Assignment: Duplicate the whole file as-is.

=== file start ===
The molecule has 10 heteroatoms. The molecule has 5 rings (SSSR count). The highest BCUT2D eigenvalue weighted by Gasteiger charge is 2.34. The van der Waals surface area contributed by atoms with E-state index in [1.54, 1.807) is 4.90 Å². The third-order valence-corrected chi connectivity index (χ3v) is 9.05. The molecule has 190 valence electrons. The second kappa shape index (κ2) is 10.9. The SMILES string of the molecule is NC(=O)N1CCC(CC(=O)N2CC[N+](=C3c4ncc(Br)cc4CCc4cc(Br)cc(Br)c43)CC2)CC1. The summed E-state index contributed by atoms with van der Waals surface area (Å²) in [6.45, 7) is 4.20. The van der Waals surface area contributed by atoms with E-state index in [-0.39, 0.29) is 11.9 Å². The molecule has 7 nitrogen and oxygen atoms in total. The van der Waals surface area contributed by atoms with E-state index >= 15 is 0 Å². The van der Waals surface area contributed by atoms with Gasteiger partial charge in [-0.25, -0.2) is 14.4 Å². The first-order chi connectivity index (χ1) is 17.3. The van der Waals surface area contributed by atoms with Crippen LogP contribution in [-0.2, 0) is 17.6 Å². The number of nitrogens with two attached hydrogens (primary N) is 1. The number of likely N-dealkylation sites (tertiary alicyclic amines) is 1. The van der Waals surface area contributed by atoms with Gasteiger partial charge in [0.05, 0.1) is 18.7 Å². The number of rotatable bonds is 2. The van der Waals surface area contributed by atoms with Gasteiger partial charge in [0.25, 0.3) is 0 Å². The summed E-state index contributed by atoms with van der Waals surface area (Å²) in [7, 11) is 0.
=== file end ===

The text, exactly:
The molecule has 10 heteroatoms. The molecule has 5 rings (SSSR count). The highest BCUT2D eigenvalue weighted by Gasteiger charge is 2.34. The van der Waals surface area contributed by atoms with E-state index in [1.54, 1.807) is 4.90 Å². The third-order valence-corrected chi connectivity index (χ3v) is 9.05. The molecule has 190 valence electrons. The second kappa shape index (κ2) is 10.9. The SMILES string of the molecule is NC(=O)N1CCC(CC(=O)N2CC[N+](=C3c4ncc(Br)cc4CCc4cc(Br)cc(Br)c43)CC2)CC1. The summed E-state index contributed by atoms with van der Waals surface area (Å²) in [6.45, 7) is 4.20. The van der Waals surface area contributed by atoms with E-state index in [-0.39, 0.29) is 11.9 Å². The molecule has 7 nitrogen and oxygen atoms in total. The van der Waals surface area contributed by atoms with E-state index >= 15 is 0 Å². The van der Waals surface area contributed by atoms with Gasteiger partial charge in [-0.25, -0.2) is 14.4 Å². The first-order chi connectivity index (χ1) is 17.3. The van der Waals surface area contributed by atoms with Crippen LogP contribution in [-0.2, 0) is 17.6 Å². The number of nitrogens with two attached hydrogens (primary N) is 1. The number of likely N-dealkylation sites (tertiary alicyclic amines) is 1. The van der Waals surface area contributed by atoms with Gasteiger partial charge in [0.05, 0.1) is 18.7 Å². The number of rotatable bonds is 2. The van der Waals surface area contributed by atoms with Gasteiger partial charge in [0.25, 0.3) is 0 Å². The summed E-state index contributed by atoms with van der Waals surface area (Å²) in [7, 11) is 0.